Resources Hub » Blog » Maximize Your ROI with Email Retargeting

Every email marketer knows that maximizing your ROI is the name of the game. Everything you pull out of your bag of tricks is in service to this ultimate goal.

Therefore, you can’t afford to ignore any email marketing method that may have escaped you, particularly if you’re a small business and need to make every marketing effort count.

One such method is email retargeting, which can give you the upper hand you need to rise above the competition and ensure the return on your investment is substantial.

Read on to learn about email retargeting and how you can use it to maintain an ever-growing ROI.

What is retargeting and how can it help your ROI?

The first step of retargeting involves tracking the behavior of users on your website, which is possible thanks to a tracking pixel placed on your website.

Once this information is chronicled, you simply send out emails to users based on their behavior. By doing so, you’re taking out the guessing of email marketing and giving your subscribers what they want.

As for what information is tracked and how that can be related to emails, it’s quite simple. If you have an apparel company and a user was browsing shoes but didn’t end up buying any, you would use that information to send that customer emails regarding shoes.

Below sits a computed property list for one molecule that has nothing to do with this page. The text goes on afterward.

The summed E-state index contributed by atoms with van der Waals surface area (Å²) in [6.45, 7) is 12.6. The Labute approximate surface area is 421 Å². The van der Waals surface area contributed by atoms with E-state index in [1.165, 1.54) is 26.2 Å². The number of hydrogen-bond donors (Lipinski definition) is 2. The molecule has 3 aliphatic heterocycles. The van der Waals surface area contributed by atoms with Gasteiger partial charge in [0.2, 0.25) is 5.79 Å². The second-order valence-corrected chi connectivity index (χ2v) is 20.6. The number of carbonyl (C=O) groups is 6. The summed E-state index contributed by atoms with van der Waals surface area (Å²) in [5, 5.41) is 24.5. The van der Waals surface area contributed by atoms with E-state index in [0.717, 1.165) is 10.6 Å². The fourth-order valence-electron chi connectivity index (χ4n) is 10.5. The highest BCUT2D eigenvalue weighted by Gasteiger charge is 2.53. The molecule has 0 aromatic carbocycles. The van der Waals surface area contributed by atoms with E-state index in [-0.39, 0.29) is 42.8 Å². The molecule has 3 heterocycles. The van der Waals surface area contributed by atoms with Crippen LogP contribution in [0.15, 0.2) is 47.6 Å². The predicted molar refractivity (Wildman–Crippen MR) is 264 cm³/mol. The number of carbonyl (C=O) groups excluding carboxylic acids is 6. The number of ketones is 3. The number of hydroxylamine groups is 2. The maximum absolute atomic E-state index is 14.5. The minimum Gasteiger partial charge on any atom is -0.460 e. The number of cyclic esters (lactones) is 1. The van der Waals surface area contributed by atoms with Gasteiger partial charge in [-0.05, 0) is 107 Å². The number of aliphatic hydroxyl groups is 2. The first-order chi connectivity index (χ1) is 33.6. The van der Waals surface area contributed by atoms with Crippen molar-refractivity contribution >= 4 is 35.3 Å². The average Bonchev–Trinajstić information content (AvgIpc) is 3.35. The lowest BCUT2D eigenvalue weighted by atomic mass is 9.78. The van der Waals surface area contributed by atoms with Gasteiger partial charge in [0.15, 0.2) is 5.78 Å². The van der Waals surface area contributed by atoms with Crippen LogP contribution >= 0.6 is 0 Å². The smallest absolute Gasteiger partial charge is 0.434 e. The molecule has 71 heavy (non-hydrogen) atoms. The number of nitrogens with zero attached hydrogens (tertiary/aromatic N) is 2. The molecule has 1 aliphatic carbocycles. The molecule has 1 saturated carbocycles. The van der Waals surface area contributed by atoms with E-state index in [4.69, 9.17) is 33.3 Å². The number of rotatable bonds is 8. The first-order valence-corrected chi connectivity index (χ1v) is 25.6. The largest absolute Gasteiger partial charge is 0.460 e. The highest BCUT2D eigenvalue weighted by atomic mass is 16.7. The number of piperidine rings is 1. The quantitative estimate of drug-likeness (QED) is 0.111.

In addition to your website, retargeting can be used on emails, which means you can track the user’s behavior on the emails you send based on their behavior.

With retargeting, you can almost guarantee that you’ll have higher engagement rates on your emails since you’re allowing your subscribers to dictate what they receive. It’s a precise form of personalization that will go a long way in boosting your ROI.

Remarketing vs retargeting: what you need to know

In a classic case of mistaken identity, retargeting often gets confused with remarketing. Part of this is surely due to linguistic similarities, but the meaning of the words invites confusion as well.

Remarketing is the process of reintroducing a failing product back into the marketplace as new and improved. In other words, it’s a way of giving a product a makeover due to a lack of interest.

Retargeting, on the other hand, is the reintroduction of a product to a specific customer who showed interest but never sealed the deal.

Therefore, retargeting is different from remarketing because you’re not changing the product or reintroducing it to the public at large. The product stays the same and is reintroduced to a specific user.

Email list segmentation is a vital aspect of retargeting

Once you’ve accumulated all the information you need on your customers’ behaviors, you need a way to funnel that information to your mailing list.

If you have your mailing list properly segmented, retargeting becomes infinitely easier. The exact nature of your segmentation will depend on what product or service you provide.